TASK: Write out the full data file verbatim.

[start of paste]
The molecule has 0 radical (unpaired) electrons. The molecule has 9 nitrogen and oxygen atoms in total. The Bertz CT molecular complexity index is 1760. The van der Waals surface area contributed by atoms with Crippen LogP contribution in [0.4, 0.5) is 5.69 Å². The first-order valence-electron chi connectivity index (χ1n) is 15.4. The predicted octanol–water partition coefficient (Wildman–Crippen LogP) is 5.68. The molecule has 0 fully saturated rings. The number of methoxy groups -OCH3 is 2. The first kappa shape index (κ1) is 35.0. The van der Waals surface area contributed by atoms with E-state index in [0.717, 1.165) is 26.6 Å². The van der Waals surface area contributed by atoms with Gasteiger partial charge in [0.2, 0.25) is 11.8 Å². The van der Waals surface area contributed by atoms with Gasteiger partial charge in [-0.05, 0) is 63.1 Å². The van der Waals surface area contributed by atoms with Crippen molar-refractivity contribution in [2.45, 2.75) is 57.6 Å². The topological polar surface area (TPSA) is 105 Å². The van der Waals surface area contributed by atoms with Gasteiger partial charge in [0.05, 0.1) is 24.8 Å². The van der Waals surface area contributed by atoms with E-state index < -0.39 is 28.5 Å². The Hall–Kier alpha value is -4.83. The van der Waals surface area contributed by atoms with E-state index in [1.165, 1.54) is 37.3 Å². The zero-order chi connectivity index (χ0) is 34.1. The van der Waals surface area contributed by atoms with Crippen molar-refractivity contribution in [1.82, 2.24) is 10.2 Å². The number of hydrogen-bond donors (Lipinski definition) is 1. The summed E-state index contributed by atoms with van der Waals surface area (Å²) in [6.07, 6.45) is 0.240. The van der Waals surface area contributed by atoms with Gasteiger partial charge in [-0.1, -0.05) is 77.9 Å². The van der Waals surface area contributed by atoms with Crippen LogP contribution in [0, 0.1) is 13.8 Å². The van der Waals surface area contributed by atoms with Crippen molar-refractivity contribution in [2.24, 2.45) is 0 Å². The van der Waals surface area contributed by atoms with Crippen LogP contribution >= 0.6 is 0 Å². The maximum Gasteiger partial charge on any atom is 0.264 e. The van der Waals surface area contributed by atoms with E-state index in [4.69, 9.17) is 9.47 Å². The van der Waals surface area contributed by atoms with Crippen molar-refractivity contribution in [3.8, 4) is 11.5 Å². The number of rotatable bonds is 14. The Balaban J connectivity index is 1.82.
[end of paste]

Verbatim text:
The molecule has 0 radical (unpaired) electrons. The molecule has 9 nitrogen and oxygen atoms in total. The Bertz CT molecular complexity index is 1760. The van der Waals surface area contributed by atoms with Crippen LogP contribution in [0.4, 0.5) is 5.69 Å². The first-order valence-electron chi connectivity index (χ1n) is 15.4. The predicted octanol–water partition coefficient (Wildman–Crippen LogP) is 5.68. The molecule has 0 fully saturated rings. The number of methoxy groups -OCH3 is 2. The first kappa shape index (κ1) is 35.0. The van der Waals surface area contributed by atoms with E-state index in [0.717, 1.165) is 26.6 Å². The van der Waals surface area contributed by atoms with Gasteiger partial charge in [0.2, 0.25) is 11.8 Å². The van der Waals surface area contributed by atoms with Gasteiger partial charge in [-0.05, 0) is 63.1 Å². The van der Waals surface area contributed by atoms with Crippen molar-refractivity contribution in [2.45, 2.75) is 57.6 Å². The topological polar surface area (TPSA) is 105 Å². The van der Waals surface area contributed by atoms with Gasteiger partial charge in [0.05, 0.1) is 24.8 Å². The van der Waals surface area contributed by atoms with E-state index < -0.39 is 28.5 Å². The Hall–Kier alpha value is -4.83. The van der Waals surface area contributed by atoms with E-state index in [1.165, 1.54) is 37.3 Å². The zero-order chi connectivity index (χ0) is 34.1. The van der Waals surface area contributed by atoms with Crippen molar-refractivity contribution in [1.82, 2.24) is 10.2 Å². The number of hydrogen-bond donors (Lipinski definition) is 1. The summed E-state index contributed by atoms with van der Waals surface area (Å²) in [6.07, 6.45) is 0.240. The van der Waals surface area contributed by atoms with Gasteiger partial charge in [-0.1, -0.05) is 77.9 Å². The van der Waals surface area contributed by atoms with Crippen LogP contribution in [0, 0.1) is 13.8 Å². The van der Waals surface area contributed by atoms with Crippen molar-refractivity contribution in [2.24, 2.45) is 0 Å². The van der Waals surface area contributed by atoms with Crippen LogP contribution >= 0.6 is 0 Å². The maximum Gasteiger partial charge on any atom is 0.264 e. The van der Waals surface area contributed by atoms with E-state index in [4.69, 9.17) is 9.47 Å². The van der Waals surface area contributed by atoms with Crippen molar-refractivity contribution in [3.8, 4) is 11.5 Å². The number of rotatable bonds is 14. The Balaban J connectivity index is 1.82.